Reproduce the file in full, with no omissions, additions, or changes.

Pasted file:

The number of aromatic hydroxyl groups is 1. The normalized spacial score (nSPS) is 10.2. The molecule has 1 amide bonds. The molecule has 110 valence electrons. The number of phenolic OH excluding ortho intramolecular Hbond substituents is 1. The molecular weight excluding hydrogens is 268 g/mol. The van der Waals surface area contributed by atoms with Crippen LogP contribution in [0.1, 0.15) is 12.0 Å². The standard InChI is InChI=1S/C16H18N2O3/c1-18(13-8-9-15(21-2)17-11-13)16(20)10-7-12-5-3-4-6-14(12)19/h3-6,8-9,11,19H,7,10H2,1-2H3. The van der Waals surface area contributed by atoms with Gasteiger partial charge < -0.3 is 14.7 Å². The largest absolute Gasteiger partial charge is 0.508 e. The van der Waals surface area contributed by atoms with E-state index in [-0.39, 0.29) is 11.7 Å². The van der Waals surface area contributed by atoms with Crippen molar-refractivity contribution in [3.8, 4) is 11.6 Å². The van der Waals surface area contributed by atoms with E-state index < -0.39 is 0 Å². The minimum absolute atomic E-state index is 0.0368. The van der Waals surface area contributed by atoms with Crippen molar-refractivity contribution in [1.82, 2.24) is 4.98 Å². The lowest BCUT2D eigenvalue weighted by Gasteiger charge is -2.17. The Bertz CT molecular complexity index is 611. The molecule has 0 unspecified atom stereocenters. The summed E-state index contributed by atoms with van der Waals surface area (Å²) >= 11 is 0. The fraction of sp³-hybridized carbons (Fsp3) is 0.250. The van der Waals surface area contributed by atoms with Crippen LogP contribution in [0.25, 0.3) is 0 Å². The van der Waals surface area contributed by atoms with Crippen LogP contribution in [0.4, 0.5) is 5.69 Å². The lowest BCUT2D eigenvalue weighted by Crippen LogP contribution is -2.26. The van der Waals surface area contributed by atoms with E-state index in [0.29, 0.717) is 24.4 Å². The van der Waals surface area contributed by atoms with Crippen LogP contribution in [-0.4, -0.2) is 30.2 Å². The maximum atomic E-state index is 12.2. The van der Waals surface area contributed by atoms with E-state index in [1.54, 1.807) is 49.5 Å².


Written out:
The number of aromatic hydroxyl groups is 1. The normalized spacial score (nSPS) is 10.2. The molecule has 1 amide bonds. The molecule has 110 valence electrons. The number of phenolic OH excluding ortho intramolecular Hbond substituents is 1. The molecular weight excluding hydrogens is 268 g/mol. The van der Waals surface area contributed by atoms with Crippen LogP contribution in [0.1, 0.15) is 12.0 Å². The standard InChI is InChI=1S/C16H18N2O3/c1-18(13-8-9-15(21-2)17-11-13)16(20)10-7-12-5-3-4-6-14(12)19/h3-6,8-9,11,19H,7,10H2,1-2H3. The van der Waals surface area contributed by atoms with Gasteiger partial charge < -0.3 is 14.7 Å². The largest absolute Gasteiger partial charge is 0.508 e. The van der Waals surface area contributed by atoms with E-state index in [-0.39, 0.29) is 11.7 Å². The van der Waals surface area contributed by atoms with Crippen molar-refractivity contribution in [3.8, 4) is 11.6 Å². The van der Waals surface area contributed by atoms with E-state index < -0.39 is 0 Å². The minimum absolute atomic E-state index is 0.0368. The van der Waals surface area contributed by atoms with Crippen molar-refractivity contribution in [1.82, 2.24) is 4.98 Å². The lowest BCUT2D eigenvalue weighted by Gasteiger charge is -2.17. The Bertz CT molecular complexity index is 611. The molecule has 0 unspecified atom stereocenters. The summed E-state index contributed by atoms with van der Waals surface area (Å²) >= 11 is 0. The fraction of sp³-hybridized carbons (Fsp3) is 0.250. The van der Waals surface area contributed by atoms with Crippen LogP contribution in [0.25, 0.3) is 0 Å². The van der Waals surface area contributed by atoms with Crippen LogP contribution in [0.4, 0.5) is 5.69 Å². The lowest BCUT2D eigenvalue weighted by Crippen LogP contribution is -2.26. The van der Waals surface area contributed by atoms with E-state index in [0.29, 0.717) is 24.4 Å². The van der Waals surface area contributed by atoms with Crippen LogP contribution in [-0.4, -0.2) is 30.2 Å². The maximum atomic E-state index is 12.2. The van der Waals surface area contributed by atoms with E-state index in [1.54, 1.807) is 49.5 Å².